Researchers use ultrasound-powered microbubbles to destroy cancer cells

Tel Aviv University researchers destroy cancer cells with tumor-targeted microbubbles

cancer research max institution aayush goel Representational image | Aayush Goel

An international team of cancer researchers has achieved a breakthrough in gene therapy by detonating microscopic tumor-targeted bubbles.

The noninvasive method combines ultrasound with tumor-targeted microbubbles. Once the ultrasound is activated, the microbubbles explode like smart and targeted warheads, creating holes in cancer cells' membranes, enabling gene delivery.

"Microbubbles are microscopic bubbles filled with gas, with a diameter as small as one tenth of a blood vessel," explains Dr. Tali Ilovitsh of the Biomedical Engineering Department at Tel Aviv University.

The technique utilises low-frequency ultrasound (250 kHz) to detonate microscopic tumor-targeted bubbles. In vivo, cell destruction reached 80 percent of tumor cells.

"At certain frequencies and pressures, sound waves cause the microbubbles to act like balloons: They expand and contract periodically. This process increases the transfer of substances from the blood vessels into the surrounding tissue. We discovered that using lower frequencies than those applied previously, microbubbles can significantly expand, until they explode violently. We realised that this discovery could be used as a platform for cancer treatment and started to inject microbubbles into tumors directly," explains Dr. Ilovitsh, who led the research team.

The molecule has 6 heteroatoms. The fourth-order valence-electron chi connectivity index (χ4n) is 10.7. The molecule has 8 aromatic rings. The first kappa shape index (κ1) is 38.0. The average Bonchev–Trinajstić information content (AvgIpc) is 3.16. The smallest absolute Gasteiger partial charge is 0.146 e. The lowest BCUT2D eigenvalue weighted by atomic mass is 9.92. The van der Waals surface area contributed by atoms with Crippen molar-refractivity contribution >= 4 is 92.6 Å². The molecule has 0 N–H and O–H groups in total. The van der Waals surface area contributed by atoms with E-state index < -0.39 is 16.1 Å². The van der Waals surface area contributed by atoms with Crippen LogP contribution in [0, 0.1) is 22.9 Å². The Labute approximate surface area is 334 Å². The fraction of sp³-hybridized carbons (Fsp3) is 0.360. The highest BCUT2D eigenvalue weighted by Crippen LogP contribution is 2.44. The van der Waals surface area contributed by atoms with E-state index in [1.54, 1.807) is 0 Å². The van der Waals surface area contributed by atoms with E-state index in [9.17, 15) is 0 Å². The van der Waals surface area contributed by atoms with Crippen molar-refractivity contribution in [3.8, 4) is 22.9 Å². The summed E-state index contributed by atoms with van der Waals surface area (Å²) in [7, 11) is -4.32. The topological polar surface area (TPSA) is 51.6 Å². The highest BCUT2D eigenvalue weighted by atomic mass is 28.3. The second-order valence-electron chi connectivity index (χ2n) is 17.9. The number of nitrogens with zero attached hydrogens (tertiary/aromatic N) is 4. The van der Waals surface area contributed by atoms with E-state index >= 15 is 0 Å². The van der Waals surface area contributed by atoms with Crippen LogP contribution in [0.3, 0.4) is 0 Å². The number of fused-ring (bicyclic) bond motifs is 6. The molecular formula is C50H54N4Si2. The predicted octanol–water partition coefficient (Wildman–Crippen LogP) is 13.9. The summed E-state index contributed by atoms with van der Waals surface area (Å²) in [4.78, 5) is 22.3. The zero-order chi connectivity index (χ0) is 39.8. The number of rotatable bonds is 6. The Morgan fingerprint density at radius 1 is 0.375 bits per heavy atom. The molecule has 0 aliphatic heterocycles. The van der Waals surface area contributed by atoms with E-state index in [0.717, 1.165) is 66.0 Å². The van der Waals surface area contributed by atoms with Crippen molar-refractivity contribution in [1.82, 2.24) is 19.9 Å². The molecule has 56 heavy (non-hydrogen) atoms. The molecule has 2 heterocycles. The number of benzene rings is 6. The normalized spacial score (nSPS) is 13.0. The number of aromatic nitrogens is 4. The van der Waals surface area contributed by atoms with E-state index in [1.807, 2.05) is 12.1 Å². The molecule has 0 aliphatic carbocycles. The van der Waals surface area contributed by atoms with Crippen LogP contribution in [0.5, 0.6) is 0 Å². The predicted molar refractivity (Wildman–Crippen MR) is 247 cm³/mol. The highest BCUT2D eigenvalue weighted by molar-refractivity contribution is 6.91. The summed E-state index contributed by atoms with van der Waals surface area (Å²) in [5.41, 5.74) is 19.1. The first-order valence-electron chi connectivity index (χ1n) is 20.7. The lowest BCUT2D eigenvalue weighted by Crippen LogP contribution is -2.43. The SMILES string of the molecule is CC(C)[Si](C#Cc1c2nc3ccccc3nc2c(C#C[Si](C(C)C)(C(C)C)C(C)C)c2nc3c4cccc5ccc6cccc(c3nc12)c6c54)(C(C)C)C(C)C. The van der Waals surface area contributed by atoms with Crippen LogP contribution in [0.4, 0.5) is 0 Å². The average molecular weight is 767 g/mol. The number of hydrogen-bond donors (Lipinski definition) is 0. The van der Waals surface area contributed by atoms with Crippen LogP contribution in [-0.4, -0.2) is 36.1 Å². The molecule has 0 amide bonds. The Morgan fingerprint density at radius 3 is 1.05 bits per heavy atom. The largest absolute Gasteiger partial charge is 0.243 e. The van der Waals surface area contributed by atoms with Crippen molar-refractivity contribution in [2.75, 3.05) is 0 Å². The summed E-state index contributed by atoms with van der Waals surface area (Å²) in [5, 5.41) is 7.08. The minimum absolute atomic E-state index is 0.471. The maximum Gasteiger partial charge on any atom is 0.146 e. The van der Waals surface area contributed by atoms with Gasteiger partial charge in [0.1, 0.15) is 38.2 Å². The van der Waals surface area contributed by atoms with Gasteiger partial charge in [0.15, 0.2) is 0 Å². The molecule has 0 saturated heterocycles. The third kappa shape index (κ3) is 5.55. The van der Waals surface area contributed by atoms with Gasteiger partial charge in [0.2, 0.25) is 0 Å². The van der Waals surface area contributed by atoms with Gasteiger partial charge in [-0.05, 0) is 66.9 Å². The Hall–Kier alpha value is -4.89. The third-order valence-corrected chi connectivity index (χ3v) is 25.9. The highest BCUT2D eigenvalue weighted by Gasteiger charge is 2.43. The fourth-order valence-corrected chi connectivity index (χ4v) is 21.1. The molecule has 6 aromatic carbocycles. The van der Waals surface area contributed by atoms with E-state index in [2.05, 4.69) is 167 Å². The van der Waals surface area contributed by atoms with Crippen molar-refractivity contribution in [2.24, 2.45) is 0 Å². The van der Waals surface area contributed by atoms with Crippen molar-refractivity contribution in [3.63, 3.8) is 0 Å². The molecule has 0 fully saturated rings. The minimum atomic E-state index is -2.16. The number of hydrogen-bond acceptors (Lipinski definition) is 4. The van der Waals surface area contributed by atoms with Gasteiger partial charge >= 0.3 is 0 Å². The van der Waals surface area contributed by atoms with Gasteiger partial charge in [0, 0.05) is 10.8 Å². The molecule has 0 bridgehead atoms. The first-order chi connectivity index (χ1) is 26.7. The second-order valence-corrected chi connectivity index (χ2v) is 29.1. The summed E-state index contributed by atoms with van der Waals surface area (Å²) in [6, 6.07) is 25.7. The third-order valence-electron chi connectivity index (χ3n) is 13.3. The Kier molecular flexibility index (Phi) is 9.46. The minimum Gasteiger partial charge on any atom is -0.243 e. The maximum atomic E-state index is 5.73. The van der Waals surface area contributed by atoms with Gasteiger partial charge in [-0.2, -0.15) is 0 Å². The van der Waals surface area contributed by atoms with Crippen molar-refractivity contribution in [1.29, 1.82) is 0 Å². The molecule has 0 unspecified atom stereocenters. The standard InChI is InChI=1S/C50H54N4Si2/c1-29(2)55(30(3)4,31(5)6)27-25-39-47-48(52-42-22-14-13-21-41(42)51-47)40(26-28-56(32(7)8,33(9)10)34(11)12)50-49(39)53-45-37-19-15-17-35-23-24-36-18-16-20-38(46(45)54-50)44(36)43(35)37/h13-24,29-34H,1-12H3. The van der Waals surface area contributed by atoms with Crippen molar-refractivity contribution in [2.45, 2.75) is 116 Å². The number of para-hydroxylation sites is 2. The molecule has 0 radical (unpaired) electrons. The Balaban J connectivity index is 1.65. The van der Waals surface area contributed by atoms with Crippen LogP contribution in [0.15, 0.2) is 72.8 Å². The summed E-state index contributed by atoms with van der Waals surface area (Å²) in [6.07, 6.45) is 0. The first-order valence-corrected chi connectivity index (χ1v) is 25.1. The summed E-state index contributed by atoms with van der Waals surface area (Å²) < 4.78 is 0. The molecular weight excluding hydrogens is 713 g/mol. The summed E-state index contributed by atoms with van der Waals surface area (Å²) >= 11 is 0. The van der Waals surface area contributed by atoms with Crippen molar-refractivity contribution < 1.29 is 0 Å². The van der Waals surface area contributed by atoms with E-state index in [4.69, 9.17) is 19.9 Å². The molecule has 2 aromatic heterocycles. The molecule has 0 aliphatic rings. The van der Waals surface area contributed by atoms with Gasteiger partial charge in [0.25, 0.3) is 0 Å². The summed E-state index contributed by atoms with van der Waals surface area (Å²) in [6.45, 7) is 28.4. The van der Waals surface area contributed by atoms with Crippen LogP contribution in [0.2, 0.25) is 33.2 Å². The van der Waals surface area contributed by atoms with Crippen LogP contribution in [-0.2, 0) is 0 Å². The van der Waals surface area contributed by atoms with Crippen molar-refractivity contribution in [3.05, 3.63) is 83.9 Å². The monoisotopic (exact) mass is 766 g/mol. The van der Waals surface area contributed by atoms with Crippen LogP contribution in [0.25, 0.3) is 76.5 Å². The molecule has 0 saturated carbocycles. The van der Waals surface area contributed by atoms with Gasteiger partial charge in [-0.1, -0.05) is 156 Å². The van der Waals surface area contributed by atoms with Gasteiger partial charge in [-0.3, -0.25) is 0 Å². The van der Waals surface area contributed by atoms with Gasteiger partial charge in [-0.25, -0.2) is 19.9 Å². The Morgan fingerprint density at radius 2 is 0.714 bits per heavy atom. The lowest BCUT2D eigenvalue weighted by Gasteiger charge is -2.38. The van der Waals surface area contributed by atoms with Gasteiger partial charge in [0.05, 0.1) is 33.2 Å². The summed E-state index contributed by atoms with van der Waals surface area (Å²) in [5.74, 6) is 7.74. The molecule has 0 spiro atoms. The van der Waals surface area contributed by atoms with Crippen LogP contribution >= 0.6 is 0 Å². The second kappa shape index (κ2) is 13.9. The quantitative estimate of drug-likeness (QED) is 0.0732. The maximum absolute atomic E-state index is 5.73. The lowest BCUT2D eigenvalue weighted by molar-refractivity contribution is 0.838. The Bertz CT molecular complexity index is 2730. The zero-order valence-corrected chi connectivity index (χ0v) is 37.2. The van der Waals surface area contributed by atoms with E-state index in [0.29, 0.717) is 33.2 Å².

On its own, the gene cannot enter into the cancer cells. However, this gene aimed to enhance the immune system was co-injected together with the microbubbles. Membrane pores were formed in the remaining 20 percent of the cancer cells that survived the initial explosion, allowing the entry of the gene into the cells. This triggered an immune response that destroyed the cancer cell.

"The blood-brain barrier does not allow for medications to penetrate through, but microbubbles can temporarily open the barrier, enabling the arrival of the treatment to the target area without the need for an invasive surgical intervention."

Dr. Ilovitsh developed this breakthrough technology during her post-doctorate research at the lab of Professor Katherine Ferrara at Stanford University. The study has been published in the journal Proceedings of the National Academy of Sciences (PNAS).

Dr. Ilovitsh says that in the future she intends to attempt using this technology as a noninvasive treatment for brain-related diseases such as brain tumors and other neurodegenerative conditions such as Alzheimer's and Parkinson's diseases.